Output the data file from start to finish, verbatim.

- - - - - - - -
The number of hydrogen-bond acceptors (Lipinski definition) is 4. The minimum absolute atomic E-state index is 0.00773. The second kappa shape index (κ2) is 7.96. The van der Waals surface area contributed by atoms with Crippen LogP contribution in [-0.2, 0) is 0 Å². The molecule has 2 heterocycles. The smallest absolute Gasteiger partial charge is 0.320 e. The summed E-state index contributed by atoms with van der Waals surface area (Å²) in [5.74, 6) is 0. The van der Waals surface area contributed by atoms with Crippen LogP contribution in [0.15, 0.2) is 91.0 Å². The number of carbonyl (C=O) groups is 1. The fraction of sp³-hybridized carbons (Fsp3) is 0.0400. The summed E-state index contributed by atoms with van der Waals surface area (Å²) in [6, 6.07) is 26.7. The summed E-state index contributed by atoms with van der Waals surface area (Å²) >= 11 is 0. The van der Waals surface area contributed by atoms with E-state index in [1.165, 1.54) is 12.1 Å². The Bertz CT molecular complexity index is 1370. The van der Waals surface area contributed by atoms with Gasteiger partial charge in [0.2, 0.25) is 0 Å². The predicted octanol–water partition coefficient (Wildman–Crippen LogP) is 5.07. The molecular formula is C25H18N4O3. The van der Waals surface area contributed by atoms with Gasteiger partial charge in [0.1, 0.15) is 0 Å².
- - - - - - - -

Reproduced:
The number of hydrogen-bond acceptors (Lipinski definition) is 4. The minimum absolute atomic E-state index is 0.00773. The second kappa shape index (κ2) is 7.96. The van der Waals surface area contributed by atoms with Crippen LogP contribution in [-0.2, 0) is 0 Å². The molecule has 2 heterocycles. The smallest absolute Gasteiger partial charge is 0.320 e. The summed E-state index contributed by atoms with van der Waals surface area (Å²) in [5.74, 6) is 0. The van der Waals surface area contributed by atoms with Crippen LogP contribution in [0.15, 0.2) is 91.0 Å². The number of carbonyl (C=O) groups is 1. The fraction of sp³-hybridized carbons (Fsp3) is 0.0400. The summed E-state index contributed by atoms with van der Waals surface area (Å²) in [6, 6.07) is 26.7. The summed E-state index contributed by atoms with van der Waals surface area (Å²) >= 11 is 0. The van der Waals surface area contributed by atoms with E-state index in [1.165, 1.54) is 12.1 Å². The Bertz CT molecular complexity index is 1370. The van der Waals surface area contributed by atoms with Gasteiger partial charge in [0.2, 0.25) is 0 Å². The predicted octanol–water partition coefficient (Wildman–Crippen LogP) is 5.07. The molecular formula is C25H18N4O3. The van der Waals surface area contributed by atoms with Gasteiger partial charge in [0.1, 0.15) is 0 Å².